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Atlee students possibly exposed to tuberculosis

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HANOVER COUNTY, Va. -- The Hanover Health Department is working to evaluate students, faculty, and staff at Atlee High School after one active case of tuberculosis (TB) was discovered in someone affiliated with the Hanover County school.

"This case has been contained, and there is no known risk of ongoing TB transmission in Atlee High School," Dr. Thomas Franck, Chickahominy Health District Director, wrote in a letter to parents. "After we complete our assessment, we will offer free evaluation and testing to those we believe may have been exposed."

The school system called an informational meeting to discuss the situation.

That meeting is scheduled for Monday, February 5, 2018, at 7 p.m. at the Atlee High School auditorium.

"We want to reassure you that we believe the risk of TB transmission is low in this instance," Dr. Franck continued. "In the meantime, if you have any questions about TB or our plan for testing, you may contact the Hanover Health Department at 804-365-4313 between 8 a.m. & 4:30 p.m., Monday through Friday, to speak with Nancy Davis, RN, or Joanna Cirillo, RN."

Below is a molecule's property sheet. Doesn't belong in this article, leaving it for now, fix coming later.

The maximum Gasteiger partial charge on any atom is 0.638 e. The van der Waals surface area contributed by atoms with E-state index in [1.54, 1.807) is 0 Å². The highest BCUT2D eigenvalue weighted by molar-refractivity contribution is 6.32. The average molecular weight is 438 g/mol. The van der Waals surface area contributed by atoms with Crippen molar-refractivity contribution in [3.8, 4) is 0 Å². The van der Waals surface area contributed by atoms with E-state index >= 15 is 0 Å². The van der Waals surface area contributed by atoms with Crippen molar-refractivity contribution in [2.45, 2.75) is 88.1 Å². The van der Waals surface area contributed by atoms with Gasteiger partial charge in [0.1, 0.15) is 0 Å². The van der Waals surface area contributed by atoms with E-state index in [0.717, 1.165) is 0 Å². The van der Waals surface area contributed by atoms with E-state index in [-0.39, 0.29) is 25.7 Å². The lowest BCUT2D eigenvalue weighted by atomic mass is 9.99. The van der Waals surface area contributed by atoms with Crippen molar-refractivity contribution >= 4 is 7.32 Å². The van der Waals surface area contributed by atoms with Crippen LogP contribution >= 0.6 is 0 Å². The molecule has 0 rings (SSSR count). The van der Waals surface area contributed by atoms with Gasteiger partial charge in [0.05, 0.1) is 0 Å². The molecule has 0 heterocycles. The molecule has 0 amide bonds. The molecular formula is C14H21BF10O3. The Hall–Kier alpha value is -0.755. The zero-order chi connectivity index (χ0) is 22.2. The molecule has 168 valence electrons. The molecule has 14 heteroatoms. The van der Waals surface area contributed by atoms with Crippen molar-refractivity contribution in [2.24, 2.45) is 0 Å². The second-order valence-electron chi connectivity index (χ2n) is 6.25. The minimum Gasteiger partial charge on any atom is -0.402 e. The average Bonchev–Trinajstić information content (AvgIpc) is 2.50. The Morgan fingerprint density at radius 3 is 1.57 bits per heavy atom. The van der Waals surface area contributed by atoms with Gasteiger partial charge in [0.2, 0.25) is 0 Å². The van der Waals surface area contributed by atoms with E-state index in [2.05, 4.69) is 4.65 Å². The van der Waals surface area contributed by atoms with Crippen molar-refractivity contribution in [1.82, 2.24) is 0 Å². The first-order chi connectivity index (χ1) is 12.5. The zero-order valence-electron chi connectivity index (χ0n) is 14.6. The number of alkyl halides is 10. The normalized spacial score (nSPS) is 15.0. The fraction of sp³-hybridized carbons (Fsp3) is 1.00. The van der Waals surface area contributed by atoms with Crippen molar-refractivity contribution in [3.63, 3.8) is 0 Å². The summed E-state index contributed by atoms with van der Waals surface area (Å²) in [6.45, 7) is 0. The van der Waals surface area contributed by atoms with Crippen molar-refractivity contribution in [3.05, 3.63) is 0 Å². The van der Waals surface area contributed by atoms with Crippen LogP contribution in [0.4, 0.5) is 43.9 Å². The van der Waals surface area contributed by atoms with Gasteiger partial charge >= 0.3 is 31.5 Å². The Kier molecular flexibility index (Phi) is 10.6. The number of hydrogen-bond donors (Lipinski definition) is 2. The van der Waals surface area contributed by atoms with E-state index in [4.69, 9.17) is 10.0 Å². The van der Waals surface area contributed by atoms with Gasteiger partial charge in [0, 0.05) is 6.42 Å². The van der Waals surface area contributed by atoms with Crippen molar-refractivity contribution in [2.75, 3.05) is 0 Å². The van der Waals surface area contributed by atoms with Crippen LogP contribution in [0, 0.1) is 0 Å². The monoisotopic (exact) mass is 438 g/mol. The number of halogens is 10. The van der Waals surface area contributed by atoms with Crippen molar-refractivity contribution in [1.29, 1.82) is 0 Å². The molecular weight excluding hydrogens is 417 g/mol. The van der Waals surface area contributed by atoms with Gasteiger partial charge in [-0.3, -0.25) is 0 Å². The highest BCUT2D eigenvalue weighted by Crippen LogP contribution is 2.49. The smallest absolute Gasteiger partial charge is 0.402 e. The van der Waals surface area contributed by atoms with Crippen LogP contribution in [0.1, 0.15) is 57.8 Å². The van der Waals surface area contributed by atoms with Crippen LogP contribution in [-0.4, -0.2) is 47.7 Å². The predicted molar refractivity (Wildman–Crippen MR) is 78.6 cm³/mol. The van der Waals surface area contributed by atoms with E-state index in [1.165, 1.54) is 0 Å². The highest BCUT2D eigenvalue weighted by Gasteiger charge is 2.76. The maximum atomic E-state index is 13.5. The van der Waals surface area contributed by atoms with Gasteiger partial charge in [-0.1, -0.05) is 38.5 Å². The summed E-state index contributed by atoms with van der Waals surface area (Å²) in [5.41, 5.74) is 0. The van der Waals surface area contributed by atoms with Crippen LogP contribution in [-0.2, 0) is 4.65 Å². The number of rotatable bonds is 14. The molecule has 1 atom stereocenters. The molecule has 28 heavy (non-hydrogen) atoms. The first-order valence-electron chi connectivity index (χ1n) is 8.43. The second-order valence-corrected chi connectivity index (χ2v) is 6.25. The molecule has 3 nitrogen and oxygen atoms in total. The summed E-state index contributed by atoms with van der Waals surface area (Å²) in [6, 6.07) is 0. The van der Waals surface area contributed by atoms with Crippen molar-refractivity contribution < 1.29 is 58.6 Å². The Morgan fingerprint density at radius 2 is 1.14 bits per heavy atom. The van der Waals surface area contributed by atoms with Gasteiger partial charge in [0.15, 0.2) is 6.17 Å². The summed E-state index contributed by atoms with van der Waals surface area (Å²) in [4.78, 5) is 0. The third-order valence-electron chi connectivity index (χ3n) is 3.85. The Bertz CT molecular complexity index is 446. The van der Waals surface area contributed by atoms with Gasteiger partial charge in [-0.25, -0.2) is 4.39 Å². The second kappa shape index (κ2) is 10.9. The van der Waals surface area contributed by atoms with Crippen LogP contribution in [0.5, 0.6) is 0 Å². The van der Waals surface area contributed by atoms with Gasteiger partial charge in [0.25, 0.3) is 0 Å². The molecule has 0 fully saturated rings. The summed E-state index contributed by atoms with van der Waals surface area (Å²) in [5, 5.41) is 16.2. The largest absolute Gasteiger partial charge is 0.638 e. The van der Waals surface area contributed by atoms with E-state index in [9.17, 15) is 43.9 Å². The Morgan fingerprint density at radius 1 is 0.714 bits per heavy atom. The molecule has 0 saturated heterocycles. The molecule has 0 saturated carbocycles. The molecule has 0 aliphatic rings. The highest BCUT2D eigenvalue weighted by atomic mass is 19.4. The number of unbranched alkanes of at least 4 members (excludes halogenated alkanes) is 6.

The Hanover Health Department provided the following TB facts:

TB is an airborne communicable disease caused by bacteria that are released into the air when a person with active TB disease coughs, speaks, laughs, sneezes, or sings.

TB is difficult to transmit to another person. It does not thrive outside of the body once it makes contact with a surface. For instance, TB cannot be contracted from someone’s clothes,
drinking glass, eating utensils, handshake, toilet, or other surfaces.

Persons can become infected with TB if they spend a lot of time with a person who has active TB disease.

TB infection alone does not make people sick or contagious, and persons with TB infection do not necessarily have TB disease. Having TB infection means that TB disease could develop in the future.

Some typical symptoms of active TB disease are: persistent cough (>3 weeks), fever, night sweats, weight loss, decreased appetite, and fatigue.

Both TB disease and TB infection can be treated with medication.

More information is available here.

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